Obama emphasizes that his commitment to Israel’s security is solid: “It’s a solemn commitment that I’ve made… It’s not conditioned on any policy.”
Obama on need for ‘real prospect’ of peace
When Netanyahu spoke right before the Israeli election he was quite unequivocal on the point that a Palestinian state would not be established under his watch, says Obama.
“Subsequently his statements have suggested that there is a possibility of a Palestinian state but there are so many caveats, so many conditions, that it’s not realistic to think these conditions will be met any time soon,” he says.
“The danger is that Israel as a whole loses credibility,” Obama says, adding that “it is difficult to accept at face value a statement made after the election” — when Netanyahu recommitted to a two-state solution — because this can be seen as an attempt to dial down the rhetoric back to the status quo.
Of course Netanyahu again now talks about peace, Obama says, but this is “talk about peace in the abstract […] It’s always tomorrow, it’s always later.”
The difficulty, he says, is that “up until this point we have pushed away European efforts or other efforts” against Israel at the UN,” but “if in fact there is no prospect of an actual peace process, it becomes more difficult to argue with someone concerned… by settlement construction.”
It’s more difficult to say ‘be patient, wait, there is a process here’,” when actually the prospect of peace is so dim, says the president.
Obama discusses Netanyahu’s speech to Congress
Speaking about Netanyahu’s speech to Congress on March 3, Obama says he understands Netanyahu made it because “he cares very much about the security of the Israeli people; in his view he was doing what’s right […] In my mind it is very much in Israel’s interest that Iran doesn’t get nuclear weapons.”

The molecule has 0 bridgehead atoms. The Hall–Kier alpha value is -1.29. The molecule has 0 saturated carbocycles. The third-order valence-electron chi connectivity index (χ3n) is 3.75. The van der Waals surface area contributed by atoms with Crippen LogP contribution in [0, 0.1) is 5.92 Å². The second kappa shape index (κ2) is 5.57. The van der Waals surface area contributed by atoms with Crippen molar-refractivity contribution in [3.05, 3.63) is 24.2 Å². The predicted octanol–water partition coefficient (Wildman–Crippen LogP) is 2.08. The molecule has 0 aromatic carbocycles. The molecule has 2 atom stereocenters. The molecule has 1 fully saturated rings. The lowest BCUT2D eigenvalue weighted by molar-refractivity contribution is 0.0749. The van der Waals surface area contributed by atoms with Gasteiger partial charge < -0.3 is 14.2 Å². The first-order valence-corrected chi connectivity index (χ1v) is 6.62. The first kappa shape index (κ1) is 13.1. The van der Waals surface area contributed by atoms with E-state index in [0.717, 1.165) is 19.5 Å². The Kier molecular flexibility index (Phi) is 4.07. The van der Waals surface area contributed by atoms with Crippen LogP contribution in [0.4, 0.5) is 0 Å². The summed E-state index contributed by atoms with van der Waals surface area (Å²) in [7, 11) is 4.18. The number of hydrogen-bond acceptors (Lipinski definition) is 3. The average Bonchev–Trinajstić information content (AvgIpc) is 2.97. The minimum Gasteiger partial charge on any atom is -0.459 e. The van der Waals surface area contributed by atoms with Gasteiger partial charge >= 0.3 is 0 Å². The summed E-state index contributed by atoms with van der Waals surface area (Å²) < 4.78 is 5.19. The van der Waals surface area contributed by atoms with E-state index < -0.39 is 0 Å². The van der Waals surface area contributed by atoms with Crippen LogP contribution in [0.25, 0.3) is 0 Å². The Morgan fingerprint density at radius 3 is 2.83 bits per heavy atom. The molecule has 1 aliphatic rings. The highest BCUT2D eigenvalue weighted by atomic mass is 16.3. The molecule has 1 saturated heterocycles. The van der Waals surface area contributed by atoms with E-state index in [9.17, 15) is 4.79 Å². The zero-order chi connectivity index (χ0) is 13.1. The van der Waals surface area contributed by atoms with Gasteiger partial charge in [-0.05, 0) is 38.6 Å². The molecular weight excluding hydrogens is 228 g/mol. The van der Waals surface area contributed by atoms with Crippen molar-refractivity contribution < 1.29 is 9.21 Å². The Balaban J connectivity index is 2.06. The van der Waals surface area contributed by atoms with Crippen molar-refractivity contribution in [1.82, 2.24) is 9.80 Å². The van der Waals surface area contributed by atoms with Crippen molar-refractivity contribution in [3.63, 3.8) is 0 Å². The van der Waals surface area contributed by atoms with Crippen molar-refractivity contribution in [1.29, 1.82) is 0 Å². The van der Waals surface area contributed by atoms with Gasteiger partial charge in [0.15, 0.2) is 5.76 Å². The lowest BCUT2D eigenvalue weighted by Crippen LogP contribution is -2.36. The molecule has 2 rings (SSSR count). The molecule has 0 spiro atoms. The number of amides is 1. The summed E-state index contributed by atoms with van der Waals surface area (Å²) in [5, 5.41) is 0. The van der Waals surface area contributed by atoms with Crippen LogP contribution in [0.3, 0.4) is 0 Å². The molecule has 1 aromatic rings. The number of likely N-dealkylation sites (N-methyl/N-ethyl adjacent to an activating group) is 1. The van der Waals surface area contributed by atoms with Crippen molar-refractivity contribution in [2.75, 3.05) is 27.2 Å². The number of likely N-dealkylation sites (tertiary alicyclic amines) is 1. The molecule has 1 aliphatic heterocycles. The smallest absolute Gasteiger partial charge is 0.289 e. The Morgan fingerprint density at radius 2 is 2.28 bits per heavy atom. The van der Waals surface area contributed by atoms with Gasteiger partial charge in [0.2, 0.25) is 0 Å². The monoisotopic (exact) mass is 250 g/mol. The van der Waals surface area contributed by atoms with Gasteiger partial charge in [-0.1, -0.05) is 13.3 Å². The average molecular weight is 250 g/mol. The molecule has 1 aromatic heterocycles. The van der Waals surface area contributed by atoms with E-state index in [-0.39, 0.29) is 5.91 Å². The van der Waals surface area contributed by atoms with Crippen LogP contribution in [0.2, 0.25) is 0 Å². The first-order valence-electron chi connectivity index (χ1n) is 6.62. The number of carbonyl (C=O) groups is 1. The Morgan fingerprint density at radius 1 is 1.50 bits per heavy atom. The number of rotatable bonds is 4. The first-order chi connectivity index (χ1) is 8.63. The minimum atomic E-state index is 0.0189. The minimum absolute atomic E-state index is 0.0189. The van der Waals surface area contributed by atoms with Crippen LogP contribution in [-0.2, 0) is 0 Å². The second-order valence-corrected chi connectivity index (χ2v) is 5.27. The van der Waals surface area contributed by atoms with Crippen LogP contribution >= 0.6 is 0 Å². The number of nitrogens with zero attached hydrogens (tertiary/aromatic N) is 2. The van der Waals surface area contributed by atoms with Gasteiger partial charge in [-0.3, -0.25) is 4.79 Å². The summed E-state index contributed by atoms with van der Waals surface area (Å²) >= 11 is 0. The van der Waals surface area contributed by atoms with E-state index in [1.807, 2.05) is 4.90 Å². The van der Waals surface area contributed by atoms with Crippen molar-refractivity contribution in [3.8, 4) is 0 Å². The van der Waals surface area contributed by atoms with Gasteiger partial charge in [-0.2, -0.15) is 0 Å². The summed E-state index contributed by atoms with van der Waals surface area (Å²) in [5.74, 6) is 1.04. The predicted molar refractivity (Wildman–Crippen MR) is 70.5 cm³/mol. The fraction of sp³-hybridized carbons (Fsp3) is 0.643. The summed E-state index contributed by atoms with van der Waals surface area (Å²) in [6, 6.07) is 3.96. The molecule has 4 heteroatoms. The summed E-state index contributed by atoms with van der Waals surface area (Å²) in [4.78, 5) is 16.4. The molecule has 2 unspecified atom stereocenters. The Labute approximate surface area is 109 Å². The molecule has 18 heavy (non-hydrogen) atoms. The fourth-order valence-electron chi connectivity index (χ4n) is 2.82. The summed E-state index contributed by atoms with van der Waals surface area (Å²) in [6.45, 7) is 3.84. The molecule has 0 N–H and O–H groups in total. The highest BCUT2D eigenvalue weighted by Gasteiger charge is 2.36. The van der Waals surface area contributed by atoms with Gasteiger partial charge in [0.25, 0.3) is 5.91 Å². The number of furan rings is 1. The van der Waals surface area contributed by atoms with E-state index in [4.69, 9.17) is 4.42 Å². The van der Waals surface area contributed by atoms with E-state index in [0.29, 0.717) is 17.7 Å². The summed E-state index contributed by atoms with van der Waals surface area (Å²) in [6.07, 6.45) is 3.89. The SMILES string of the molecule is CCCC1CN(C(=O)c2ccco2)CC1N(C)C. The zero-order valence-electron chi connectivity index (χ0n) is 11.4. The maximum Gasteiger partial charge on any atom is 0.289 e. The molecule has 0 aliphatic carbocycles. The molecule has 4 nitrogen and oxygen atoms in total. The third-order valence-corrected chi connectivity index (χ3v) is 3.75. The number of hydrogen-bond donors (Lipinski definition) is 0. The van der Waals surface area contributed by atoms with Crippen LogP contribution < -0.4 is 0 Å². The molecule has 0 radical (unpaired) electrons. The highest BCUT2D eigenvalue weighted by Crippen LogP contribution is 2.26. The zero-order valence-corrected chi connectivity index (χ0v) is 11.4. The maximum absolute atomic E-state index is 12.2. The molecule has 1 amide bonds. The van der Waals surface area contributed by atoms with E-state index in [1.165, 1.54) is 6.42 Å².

But the president disagrees with Netanyahu approach to achieve such an outcome: “The worst scenario is the path we’re walking if there’s no resolution” and the world is kept guessing whether Iran has in fact succeeded in covertly building a nuclear weapon.
Obama says he “respectfully disagree[s]” with Netanyahu’s decision to speak to Congress about the Iranian nuclear threat.
Asked about the way the speech was decided upon, without direct coordination with the White House, Obama smiles and says, “I think if I would get to the Knesset and speak to Mr. [Isaac] Herzog… it would be considered breaking the rules.”
When Obama visited Israel as president in 2013, he skipped an address to the Israeli parliament, opting instead to speak over the heads of Israel’s leadership directly to the Israeli public, mainly university students, at the Jerusalem Conference Center. The audience at the 50-minute address was extremely receptive. Ironically, the one heckler at the time was a Palestinian student.
Obama on the need to acknowledge Palestinian claims
Early on in the interview, President Obama finds vague equivalence between the fate of the Jewish people and the situation of the Palestinians under Israeli military control. He speaks about the “moral imperative” behind the establishment of Israel – “those things also require me, from my perspective,” he says, to acknowledge the claims of “a Palestinian family in Ramallah” who suffer restrictions of movement.
“They have a claim on us, they have a claim on me,” says the US president.